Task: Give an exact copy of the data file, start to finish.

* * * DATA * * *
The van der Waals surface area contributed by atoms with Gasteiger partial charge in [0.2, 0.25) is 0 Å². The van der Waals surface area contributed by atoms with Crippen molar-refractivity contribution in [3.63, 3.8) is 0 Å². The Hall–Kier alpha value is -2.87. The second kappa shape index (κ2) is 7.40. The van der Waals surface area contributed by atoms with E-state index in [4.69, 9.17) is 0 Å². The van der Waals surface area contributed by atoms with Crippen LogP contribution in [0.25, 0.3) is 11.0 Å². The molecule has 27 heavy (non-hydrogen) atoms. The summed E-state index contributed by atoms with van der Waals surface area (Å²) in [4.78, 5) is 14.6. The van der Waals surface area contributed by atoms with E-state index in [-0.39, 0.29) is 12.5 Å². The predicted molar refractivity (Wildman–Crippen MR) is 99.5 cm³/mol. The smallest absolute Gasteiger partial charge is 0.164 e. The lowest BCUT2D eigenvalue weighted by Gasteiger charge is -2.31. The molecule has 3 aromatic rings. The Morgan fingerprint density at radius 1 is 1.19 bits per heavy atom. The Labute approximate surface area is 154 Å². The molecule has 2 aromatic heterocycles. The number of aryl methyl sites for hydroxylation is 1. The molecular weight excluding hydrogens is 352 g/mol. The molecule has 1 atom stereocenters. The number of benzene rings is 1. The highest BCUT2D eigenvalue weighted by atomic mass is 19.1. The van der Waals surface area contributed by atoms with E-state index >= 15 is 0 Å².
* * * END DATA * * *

The van der Waals surface area contributed by atoms with Gasteiger partial charge in [0.2, 0.25) is 0 Å². The van der Waals surface area contributed by atoms with Crippen molar-refractivity contribution in [3.63, 3.8) is 0 Å². The Hall–Kier alpha value is -2.87. The second kappa shape index (κ2) is 7.40. The van der Waals surface area contributed by atoms with E-state index in [4.69, 9.17) is 0 Å². The van der Waals surface area contributed by atoms with Crippen LogP contribution in [0.25, 0.3) is 11.0 Å². The molecule has 27 heavy (non-hydrogen) atoms. The summed E-state index contributed by atoms with van der Waals surface area (Å²) in [4.78, 5) is 14.6. The van der Waals surface area contributed by atoms with E-state index in [-0.39, 0.29) is 12.5 Å². The predicted molar refractivity (Wildman–Crippen MR) is 99.5 cm³/mol. The smallest absolute Gasteiger partial charge is 0.164 e. The lowest BCUT2D eigenvalue weighted by Gasteiger charge is -2.31. The molecule has 3 aromatic rings. The Morgan fingerprint density at radius 1 is 1.19 bits per heavy atom. The Labute approximate surface area is 154 Å². The molecule has 2 aromatic heterocycles. The number of aryl methyl sites for hydroxylation is 1. The molecular weight excluding hydrogens is 352 g/mol. The molecule has 1 atom stereocenters. The number of benzene rings is 1. The highest BCUT2D eigenvalue weighted by atomic mass is 19.1. The van der Waals surface area contributed by atoms with E-state index >= 15 is 0 Å².